1 teaspoon (5 ml) (5 gm) baking powder 
1/2 teaspoon (3 gm) baking soda 
3/4 teaspoon (4½ gm) salt 
1 teaspoon (5 ml) vanilla extract 
1 large egg 
1/2 cup (120 ml) (1½ oz) (45 gm) Dutch-process cocoa, sifted 
2 1/3 cups (560 ml) (10 oz) (285 gm) unbleached all-purpose (plain) flour 

1) Preheat oven to moderate 350°F/180°C/gas mark 4. Lightly grease (or line with parchment) 
two baking sheets.  
2) In a large mixing bowl, beat together the butter, brown sugar, espresso coffee powder (if 
using), baking powder, baking soda, salt, and vanilla till smooth. Add the egg, again beating 
till smooth.  
3) Add the cocoa, stirring to combine.  
4) Add the flour to the batter alternately with the milk, beating till smooth. Scrape down the sides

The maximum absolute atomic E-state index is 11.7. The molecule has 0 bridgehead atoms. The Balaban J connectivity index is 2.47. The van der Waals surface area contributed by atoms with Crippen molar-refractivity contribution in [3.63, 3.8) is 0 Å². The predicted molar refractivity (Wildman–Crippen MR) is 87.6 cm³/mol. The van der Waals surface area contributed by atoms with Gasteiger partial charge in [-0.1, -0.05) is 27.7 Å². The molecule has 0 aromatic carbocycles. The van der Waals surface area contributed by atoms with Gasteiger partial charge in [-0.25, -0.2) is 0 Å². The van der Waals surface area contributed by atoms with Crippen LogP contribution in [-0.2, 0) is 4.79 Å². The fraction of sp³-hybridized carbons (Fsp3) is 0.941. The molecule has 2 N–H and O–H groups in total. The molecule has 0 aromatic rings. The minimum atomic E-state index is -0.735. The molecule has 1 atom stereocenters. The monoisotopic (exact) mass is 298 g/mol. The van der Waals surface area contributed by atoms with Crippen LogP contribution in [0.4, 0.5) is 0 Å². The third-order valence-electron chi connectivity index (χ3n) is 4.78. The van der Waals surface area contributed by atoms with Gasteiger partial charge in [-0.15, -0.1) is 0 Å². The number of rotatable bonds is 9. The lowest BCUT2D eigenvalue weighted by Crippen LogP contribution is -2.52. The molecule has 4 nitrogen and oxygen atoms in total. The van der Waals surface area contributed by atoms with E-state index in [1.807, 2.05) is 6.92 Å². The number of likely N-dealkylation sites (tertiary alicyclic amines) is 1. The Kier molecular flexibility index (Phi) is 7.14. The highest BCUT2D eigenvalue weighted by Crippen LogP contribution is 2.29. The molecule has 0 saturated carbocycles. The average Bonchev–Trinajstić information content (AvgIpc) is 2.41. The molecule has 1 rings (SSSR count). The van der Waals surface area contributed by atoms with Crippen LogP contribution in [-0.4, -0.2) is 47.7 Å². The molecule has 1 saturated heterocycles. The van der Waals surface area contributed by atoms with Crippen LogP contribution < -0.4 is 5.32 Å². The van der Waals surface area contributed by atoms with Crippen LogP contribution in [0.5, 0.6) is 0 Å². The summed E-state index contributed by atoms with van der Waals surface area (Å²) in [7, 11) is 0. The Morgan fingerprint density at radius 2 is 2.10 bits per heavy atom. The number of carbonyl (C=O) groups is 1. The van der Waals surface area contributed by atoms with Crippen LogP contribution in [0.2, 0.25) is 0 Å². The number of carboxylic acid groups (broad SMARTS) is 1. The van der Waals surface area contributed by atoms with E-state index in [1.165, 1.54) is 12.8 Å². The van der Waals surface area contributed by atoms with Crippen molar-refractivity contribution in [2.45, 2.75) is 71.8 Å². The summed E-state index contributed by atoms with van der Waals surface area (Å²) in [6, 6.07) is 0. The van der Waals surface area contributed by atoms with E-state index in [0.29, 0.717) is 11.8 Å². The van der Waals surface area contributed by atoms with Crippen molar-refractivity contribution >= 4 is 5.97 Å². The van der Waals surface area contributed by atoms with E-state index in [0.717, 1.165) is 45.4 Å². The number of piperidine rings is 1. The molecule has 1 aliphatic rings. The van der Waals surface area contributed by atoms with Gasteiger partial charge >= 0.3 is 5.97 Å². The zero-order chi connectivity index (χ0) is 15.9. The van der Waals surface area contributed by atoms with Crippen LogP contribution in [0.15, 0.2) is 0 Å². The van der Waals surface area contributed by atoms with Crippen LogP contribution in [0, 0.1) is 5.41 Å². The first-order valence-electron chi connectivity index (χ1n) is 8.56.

and bottom of the bowl, and beat again briefly to soften and combine any chunky scrapings.   
5) Drop the dough by the 1/4-cupful (60 ml) onto the prepared baking sheets, leaving plenty of 
room between the cakes; they'll spread. A muffin scoop works well here.  
6) Bake the cakes in a preheated moderate oven for 15 to 16 minutes, till they're set and firm to 
the touch. Remove them from the oven, and cool on the pans. While still lukewarm, use a 
spatula to separate them from the pan or parchment; then allow to cool completely.

Ready for baking

Ready for filling

German Chocolate Filling (adapted from Original Whistlestop Cafe Cookbook by Fannie Flagg)

1 1/3 cups (315 mL) heavy cream
1 1/3 cups (315 mL) sugar
4  large egg yolks, beaten
2/3 cup ( 158 mL)butter
2 teaspoon (10 mL) vanilla extract
1 1/3 cups (315 mL)  flaked coconut
1 1/3 cups  (315 mL)  chopped toasted pecans
2 ounces (56 gm)sweet baking chocolate, grated